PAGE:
Bloomberg News

Finnish Leader Says U.S. Worried About Europe Banks

June 06, 2012

Geithner, Bernanke Worried by EU Banks, Finland’s Katainen Says

Timothy Geithner, U.S. treasury secretary, right, with Ben S. Bernanke, chairman of the U.S. Federal Reserve, in Washington. Photographer: Andrew Harrer/Bloomberg

U.S. Treasury Secretary Timothy F. Geithner and Federal Reserve Chairman Ben S. Bernanke are concerned about the European banking industry, Finnish Prime Minister Jyrki Katainen said after meeting the two U.S. officials.

“They were very worried about what was going on,” Katainen said in a Bloomberg News telephone interview yesterday. Katainen said he discussed with Geithner and Bernanke the options for recapitalizing banks in trouble.

European Union leaders, including European Central Bank President Mario Draghi and European Commission President Jose Barroso, have called for a banking union with more coordination of regulation, as lawmakers seek to bolster confidence damaged by debt turmoil. EU President Herman Van Rompuy plans to report on proposed “building blocks” for deeper integration in the 17-nation euro area at the next summit of EU leaders on June 28- 29 in Brussels.

“One of the issues which we talked most was how to deal with the banking sector in Spain or in some other European countries because we should avoid a new banking crisis,” Katainen said. “This is an issue which we are considering right now.”

Under new EU plans unveiled by Michel Barnier, the 27- nation bloc’s financial services chief, national governments would impose annual levies on banks to ensure that a minimum amount of money, a so-called resolution fund, is immediately available to stabilize a crisis-hit lender. This would allow regulators to buy time while other steps, such as creditor writedowns, are enacted.

U.S.’s Statement

Earlier yesterday, the Treasury said in a written statement that Katainen and Geithner “discussed the global economy, including the United States’ economic recovery and the plans of European leaders to reinforce the institutions of the euro area.”

Treasury spokeswoman Kara Alaimo said she didn’t “have anything” beyond the written statement, when asked about Katainen’s remarks.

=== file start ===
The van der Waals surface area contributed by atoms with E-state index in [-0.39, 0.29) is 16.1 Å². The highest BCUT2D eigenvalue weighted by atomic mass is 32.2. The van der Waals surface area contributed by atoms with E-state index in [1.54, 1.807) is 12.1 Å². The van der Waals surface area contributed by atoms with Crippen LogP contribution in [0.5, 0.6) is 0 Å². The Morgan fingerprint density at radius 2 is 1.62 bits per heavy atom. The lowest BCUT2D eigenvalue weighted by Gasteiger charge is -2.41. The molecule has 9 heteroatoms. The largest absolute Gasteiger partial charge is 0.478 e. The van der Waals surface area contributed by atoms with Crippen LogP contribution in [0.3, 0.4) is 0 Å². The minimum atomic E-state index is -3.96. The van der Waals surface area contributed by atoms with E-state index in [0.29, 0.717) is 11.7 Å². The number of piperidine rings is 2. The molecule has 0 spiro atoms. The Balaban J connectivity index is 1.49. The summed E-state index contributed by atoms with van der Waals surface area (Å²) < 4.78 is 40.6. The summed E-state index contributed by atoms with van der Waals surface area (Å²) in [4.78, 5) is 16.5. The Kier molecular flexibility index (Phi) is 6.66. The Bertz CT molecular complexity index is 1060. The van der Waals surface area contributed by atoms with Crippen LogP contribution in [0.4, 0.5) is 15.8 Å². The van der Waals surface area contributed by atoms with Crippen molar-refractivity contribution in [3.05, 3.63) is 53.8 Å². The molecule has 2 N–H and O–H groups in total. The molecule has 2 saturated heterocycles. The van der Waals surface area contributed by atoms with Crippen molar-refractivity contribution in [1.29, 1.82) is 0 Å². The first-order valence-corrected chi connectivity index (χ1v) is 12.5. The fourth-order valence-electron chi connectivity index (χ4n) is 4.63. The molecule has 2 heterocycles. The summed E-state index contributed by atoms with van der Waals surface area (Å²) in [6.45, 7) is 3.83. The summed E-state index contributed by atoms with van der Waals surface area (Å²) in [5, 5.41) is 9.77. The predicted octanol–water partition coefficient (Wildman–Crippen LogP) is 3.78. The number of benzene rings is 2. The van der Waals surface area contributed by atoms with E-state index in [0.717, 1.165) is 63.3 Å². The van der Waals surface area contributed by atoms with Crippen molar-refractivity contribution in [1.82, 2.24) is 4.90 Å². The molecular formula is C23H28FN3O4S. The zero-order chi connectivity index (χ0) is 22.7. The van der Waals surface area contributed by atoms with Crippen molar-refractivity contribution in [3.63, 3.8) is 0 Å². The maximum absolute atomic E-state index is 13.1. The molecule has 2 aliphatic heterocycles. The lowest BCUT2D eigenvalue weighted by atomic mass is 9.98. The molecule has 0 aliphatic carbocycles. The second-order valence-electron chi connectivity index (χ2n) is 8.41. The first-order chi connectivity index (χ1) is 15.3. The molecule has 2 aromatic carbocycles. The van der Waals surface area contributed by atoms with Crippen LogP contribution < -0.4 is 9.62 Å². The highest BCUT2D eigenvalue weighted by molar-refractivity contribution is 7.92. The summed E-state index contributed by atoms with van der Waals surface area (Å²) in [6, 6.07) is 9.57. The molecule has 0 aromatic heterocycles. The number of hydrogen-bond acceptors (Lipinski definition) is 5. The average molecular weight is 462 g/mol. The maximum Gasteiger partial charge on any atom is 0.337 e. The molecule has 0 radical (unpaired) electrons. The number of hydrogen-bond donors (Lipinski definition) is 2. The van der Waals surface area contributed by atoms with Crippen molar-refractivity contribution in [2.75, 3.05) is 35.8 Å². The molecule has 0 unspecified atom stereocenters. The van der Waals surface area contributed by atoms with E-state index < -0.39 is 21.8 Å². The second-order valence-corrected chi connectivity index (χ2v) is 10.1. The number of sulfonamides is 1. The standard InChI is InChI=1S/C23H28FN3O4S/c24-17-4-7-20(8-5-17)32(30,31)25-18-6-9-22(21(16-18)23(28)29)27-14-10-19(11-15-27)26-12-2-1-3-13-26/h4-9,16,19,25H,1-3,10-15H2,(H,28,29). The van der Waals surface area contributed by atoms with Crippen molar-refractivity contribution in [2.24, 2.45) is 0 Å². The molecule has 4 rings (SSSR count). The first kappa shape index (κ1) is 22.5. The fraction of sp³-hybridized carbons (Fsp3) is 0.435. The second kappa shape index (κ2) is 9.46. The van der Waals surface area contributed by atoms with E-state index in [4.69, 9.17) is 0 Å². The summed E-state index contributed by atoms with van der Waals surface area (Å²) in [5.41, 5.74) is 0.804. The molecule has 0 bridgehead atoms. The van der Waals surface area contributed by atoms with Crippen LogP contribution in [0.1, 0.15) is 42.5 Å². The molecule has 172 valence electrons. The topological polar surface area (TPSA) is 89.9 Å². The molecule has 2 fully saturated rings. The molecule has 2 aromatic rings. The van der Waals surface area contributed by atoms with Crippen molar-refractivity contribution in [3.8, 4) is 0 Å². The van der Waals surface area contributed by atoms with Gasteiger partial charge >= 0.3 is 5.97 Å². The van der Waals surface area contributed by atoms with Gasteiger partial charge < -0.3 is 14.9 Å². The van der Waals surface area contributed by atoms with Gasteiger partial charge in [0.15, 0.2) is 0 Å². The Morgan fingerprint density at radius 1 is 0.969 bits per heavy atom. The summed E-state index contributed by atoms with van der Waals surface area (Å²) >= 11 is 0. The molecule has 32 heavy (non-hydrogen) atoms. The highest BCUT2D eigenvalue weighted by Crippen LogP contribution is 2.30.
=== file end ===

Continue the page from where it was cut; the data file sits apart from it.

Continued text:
The Fed said in its April policy statement that “strains in global financial markets” pose “significant downside risks” to the U.S. economic outlook. In his April 25 press conference Bernanke said that risks and uncertainties regarding “the European situation” are one reason U.S. central bankers are planning to hold their target interest rate near zero through at least late 2014.

‘Clear Picture’

“It’s such a difficult issue that I don’t have right now a clear picture what should be done but it’s obviously an issue we have to decide very soon,” Katainen said in reference to European banks.

Katainen rejected the notion of joint debt sales as an immediate solution to the worsening crisis. While the European Commission has kept alive the debate over common borrowing by euro-area governments, German Chancellor Angela Merkel has rejected euro-area debt sharing, telling members of her party that “under no circumstances” would she agree to euro bonds.

“A euro bond would take a few years to implement because there are lots of technical issues to solve and also implementation of the euro bond procedure would take several years, so euro bond is not a solution for this current crisis,” Katainen said.

To contact the reporter on this story: Meera Louis in Washington at mlouis1@bloomberg.net

To contact the editor responsible for this story: Chris Wellisz at cwellisz@bloomberg.net


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